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Monthly Archives: May 2012

Jefferson Morley | Salon

Credit: Shutterstock/Salon

Stung by mounting hostility from the left and right, America’s drone industry is fighting back.

“We’re going to do a much better job of educating people about unmanned aviation, the good and the bad,” said Michael Toscano, president of the Association of Unmanned Vehicle Systems International, the industry’s trade group in Washington. “We’re working on drafting the right message and how to get it out there.”

The P.R. blitz comes after drones suffered a round of negative attention last week. Conservative columnist Charles Krauthammer called for a ban on drones in U.S. airspace, and two other conservative commentators endorsed the idea of shooting down unmanned aircraft flown by U.S. law enforcement agencies. (Opposition to the U.S. government’s deployment of unmanned vehicles had previously come from left-liberal groups concerned about civilian casualties in the drone war in Pakistan and potential threats to civil liberties at home.) The nation also witnessed drone “scares”: An unidentified flying object nearly collided with a planeover Denver, and rumors circulated of a surveillance drone flying near the NATO summit in Illinois.

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Hugh Gusterson | Truthout

I kept finding myself thinking about the lunchbox.

I was at the all-day Drone Summit in Washington DC organized by Codepink, the antiwar group whose mostly female members are famous for putting on theatrical protests while wearing bold pink. I spent the day listening to human rights activists talking about civilians killed by US drone strikes, lawyers who complained that the strikes violated international law, and scientists worried that the United States is on the brink of automating the use of lethal force by drones and killer robots.

And I kept thinking about the lunchbox.

The lunchbox belonged to a schoolgirl in Hiroshima. Her body was never found, but the rice and peas in her lunchbox were carbonized by the atomic bomb. The lunchbox, turned into an exhibition piece, became, in the words of historian Peter Stearns, “an intensely human atomic bomb icon.” The Smithsonian museum’s plans to exhibit the lunchbox as part of its 1995 exhibit for the 50th anniversary of the end of World War II enraged military veterans and conservative pundits, who eventually forced the exhibit’s cancellation.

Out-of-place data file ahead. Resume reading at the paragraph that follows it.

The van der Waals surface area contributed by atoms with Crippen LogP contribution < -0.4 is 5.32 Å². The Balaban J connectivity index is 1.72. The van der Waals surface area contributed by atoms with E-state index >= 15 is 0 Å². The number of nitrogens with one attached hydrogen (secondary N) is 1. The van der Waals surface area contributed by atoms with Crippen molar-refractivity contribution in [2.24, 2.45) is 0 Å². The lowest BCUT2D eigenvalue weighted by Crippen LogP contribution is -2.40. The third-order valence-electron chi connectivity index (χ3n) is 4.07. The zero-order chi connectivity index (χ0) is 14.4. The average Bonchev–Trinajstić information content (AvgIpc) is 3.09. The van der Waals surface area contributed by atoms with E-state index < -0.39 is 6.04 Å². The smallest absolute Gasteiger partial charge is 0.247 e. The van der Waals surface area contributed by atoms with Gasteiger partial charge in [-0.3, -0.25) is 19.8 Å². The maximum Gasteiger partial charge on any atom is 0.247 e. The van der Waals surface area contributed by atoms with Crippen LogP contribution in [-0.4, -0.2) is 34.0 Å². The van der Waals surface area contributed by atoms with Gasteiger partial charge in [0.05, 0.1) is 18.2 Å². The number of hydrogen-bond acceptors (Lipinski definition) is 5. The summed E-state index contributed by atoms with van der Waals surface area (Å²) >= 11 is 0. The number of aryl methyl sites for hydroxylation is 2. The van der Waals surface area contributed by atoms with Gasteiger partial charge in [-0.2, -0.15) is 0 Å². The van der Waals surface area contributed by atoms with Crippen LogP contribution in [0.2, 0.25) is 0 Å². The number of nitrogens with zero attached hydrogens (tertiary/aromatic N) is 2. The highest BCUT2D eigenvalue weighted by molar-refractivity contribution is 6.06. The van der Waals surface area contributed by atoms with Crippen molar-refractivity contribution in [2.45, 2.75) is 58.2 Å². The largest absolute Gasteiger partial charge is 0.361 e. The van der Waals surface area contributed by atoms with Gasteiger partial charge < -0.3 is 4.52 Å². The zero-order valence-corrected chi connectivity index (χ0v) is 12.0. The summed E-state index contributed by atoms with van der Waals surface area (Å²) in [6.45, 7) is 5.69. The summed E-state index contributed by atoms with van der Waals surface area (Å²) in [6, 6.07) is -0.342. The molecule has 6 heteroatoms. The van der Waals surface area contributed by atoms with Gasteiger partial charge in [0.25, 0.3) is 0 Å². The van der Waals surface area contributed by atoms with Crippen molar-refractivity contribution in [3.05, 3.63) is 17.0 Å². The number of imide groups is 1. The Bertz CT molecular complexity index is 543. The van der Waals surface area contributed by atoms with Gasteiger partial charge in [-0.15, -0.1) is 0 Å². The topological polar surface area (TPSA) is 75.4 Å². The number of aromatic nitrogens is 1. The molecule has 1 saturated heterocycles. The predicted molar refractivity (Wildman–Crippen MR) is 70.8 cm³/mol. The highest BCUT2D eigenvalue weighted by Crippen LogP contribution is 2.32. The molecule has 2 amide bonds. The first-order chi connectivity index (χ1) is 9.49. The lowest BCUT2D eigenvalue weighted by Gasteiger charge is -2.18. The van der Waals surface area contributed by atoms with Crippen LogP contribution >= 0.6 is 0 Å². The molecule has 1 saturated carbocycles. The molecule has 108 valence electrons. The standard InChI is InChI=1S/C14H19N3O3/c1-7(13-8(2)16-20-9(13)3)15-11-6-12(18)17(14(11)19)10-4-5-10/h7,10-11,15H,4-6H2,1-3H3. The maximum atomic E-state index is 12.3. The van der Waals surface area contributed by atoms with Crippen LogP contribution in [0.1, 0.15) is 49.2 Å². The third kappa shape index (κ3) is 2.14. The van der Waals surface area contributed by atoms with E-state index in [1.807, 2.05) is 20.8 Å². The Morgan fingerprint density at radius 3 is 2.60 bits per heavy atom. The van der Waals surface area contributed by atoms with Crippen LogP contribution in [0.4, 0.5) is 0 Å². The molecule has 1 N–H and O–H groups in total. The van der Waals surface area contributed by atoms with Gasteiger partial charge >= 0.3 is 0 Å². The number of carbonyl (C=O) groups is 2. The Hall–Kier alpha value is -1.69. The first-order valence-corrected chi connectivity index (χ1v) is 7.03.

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Steven Aftergood | Secrecy News

U.S. Air Force policy permits the incidental collection of domestic imagery by unmanned aerial systems (drones), but ordinarily would not allow targeted surveillance of a U.S. person.  The Air Force policy was restated in a newly reissued instruction on oversight of Air Force intelligence.

“Air Force Unmanned Aircraft System (UAS) operations, exercise and training missions will not conduct nonconsensual surveillance on specifically identified US persons, unless expressly approved by the Secretary of Defense, consistent with US law and regulations,” theinstruction stated.

On the other hand, “Collected imagery may incidentally include US persons or private property without consent.”

“Collecting information on specific targets inside the US raises policy and legal concerns that require careful consideration, analysis and coordination with legal counsel.  Therefore, Air Force components should use domestic imagery only when there is a justifiable need to do so, and then only IAW [in accordance with] EO 12333, the National Security Act of 1947, as amended, DoD 5240.1-R, and this instruction,” it said.

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Counterterrorism adviser John Brennan spoke at the Woodrow Wilson International Center in Washington DC on April 30 to mark the one-year anniversary of the killing of Osama bin Laden. It was the first time a high level member of the Obama Administration spoke at length about the U.S. drone strikes that the CIA and the Joint Special Operations Command have been carrying out in Pakistan, Yemen and Somalia.

“President Obama has instructed us to be more open with the American people about these efforts,” Brennan explained.

I had just co-organized a Drone Summit over the weekend, where Pakistani lawyer Shahzad Akbar told us heart-wrenching stories about the hundreds of innocent victims of our drone attacks. We saw horrific photos of people whose bodies were blown apart by Hellfire missiles, with only a hand or a slab of flesh remaining. We saw poor children on the receiving end of our attacks—maimed for life, with no legs, no eyes, no future. And for all these innocents, there was no apology, no compensation, not even an acknowledgement of their losses. Nothing.

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The U.S. government refuses to disclose who has been killed, for what reason, and with what collateral consequences. It deems the entire world a war zone, where it can operate at will, beyond the confines of international law.

So there I was at the Wilson Center, listening to Brennan describe our policies as ethical, “wise,” and in compliance with international law. He spoke as if the only people we kill with our drone strikes are militants bent on killing Americans. “It is unfortunate that to save innocent lives we are sometimes obliged to take lives – the lives of terrorists who seek to murder our fellow citizens.” The only mention of taking innocent lives referred to Al Qaeda. “Al Qaeda’s killing of innocent civilians, mostly Muslim men, women and children, has badly tarnished its image and appeal in the eyes of Muslims around the world.” This is true, but the same must be said of U.S. policies that fuel anti-American sentiments in the eyes of Muslims around the world.

So I stood up and in a calm voice, spoke out.

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